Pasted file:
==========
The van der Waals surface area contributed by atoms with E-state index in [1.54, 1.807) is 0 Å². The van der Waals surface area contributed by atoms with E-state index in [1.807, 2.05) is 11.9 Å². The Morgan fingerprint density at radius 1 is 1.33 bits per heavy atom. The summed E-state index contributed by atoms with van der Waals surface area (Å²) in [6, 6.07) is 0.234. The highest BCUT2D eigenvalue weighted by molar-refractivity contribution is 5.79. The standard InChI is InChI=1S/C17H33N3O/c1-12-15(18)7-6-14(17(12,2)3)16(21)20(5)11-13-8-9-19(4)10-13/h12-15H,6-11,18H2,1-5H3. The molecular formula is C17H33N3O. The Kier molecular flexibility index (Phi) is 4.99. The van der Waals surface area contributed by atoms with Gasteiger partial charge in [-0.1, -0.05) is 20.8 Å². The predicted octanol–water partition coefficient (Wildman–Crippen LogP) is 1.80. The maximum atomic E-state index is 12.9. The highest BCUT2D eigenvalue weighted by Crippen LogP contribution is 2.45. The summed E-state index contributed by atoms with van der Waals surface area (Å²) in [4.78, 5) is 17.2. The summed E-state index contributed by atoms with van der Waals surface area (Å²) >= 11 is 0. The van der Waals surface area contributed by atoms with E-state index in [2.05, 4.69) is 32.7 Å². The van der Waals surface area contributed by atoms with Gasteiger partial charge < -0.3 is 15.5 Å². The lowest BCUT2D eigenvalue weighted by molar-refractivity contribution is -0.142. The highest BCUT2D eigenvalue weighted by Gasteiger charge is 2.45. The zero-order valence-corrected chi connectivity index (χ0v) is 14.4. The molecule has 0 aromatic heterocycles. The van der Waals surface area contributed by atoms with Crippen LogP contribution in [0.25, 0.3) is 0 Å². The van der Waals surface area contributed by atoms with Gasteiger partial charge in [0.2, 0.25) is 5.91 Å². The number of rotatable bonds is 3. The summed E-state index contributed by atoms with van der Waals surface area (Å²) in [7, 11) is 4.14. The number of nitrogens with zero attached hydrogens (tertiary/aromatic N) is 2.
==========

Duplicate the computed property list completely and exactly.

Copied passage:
The van der Waals surface area contributed by atoms with E-state index in [1.54, 1.807) is 0 Å². The van der Waals surface area contributed by atoms with E-state index in [1.807, 2.05) is 11.9 Å². The Morgan fingerprint density at radius 1 is 1.33 bits per heavy atom. The summed E-state index contributed by atoms with van der Waals surface area (Å²) in [6, 6.07) is 0.234. The highest BCUT2D eigenvalue weighted by molar-refractivity contribution is 5.79. The standard InChI is InChI=1S/C17H33N3O/c1-12-15(18)7-6-14(17(12,2)3)16(21)20(5)11-13-8-9-19(4)10-13/h12-15H,6-11,18H2,1-5H3. The molecular formula is C17H33N3O. The Kier molecular flexibility index (Phi) is 4.99. The van der Waals surface area contributed by atoms with Gasteiger partial charge in [-0.1, -0.05) is 20.8 Å². The predicted octanol–water partition coefficient (Wildman–Crippen LogP) is 1.80. The maximum atomic E-state index is 12.9. The highest BCUT2D eigenvalue weighted by Crippen LogP contribution is 2.45. The summed E-state index contributed by atoms with van der Waals surface area (Å²) in [4.78, 5) is 17.2. The summed E-state index contributed by atoms with van der Waals surface area (Å²) >= 11 is 0. The van der Waals surface area contributed by atoms with E-state index in [2.05, 4.69) is 32.7 Å². The van der Waals surface area contributed by atoms with Gasteiger partial charge < -0.3 is 15.5 Å². The lowest BCUT2D eigenvalue weighted by molar-refractivity contribution is -0.142. The highest BCUT2D eigenvalue weighted by Gasteiger charge is 2.45. The zero-order valence-corrected chi connectivity index (χ0v) is 14.4. The molecule has 0 aromatic heterocycles. The van der Waals surface area contributed by atoms with Crippen LogP contribution in [0.25, 0.3) is 0 Å². The van der Waals surface area contributed by atoms with Gasteiger partial charge in [0.2, 0.25) is 5.91 Å². The number of rotatable bonds is 3. The summed E-state index contributed by atoms with van der Waals surface area (Å²) in [7, 11) is 4.14. The number of nitrogens with zero attached hydrogens (tertiary/aromatic N) is 2.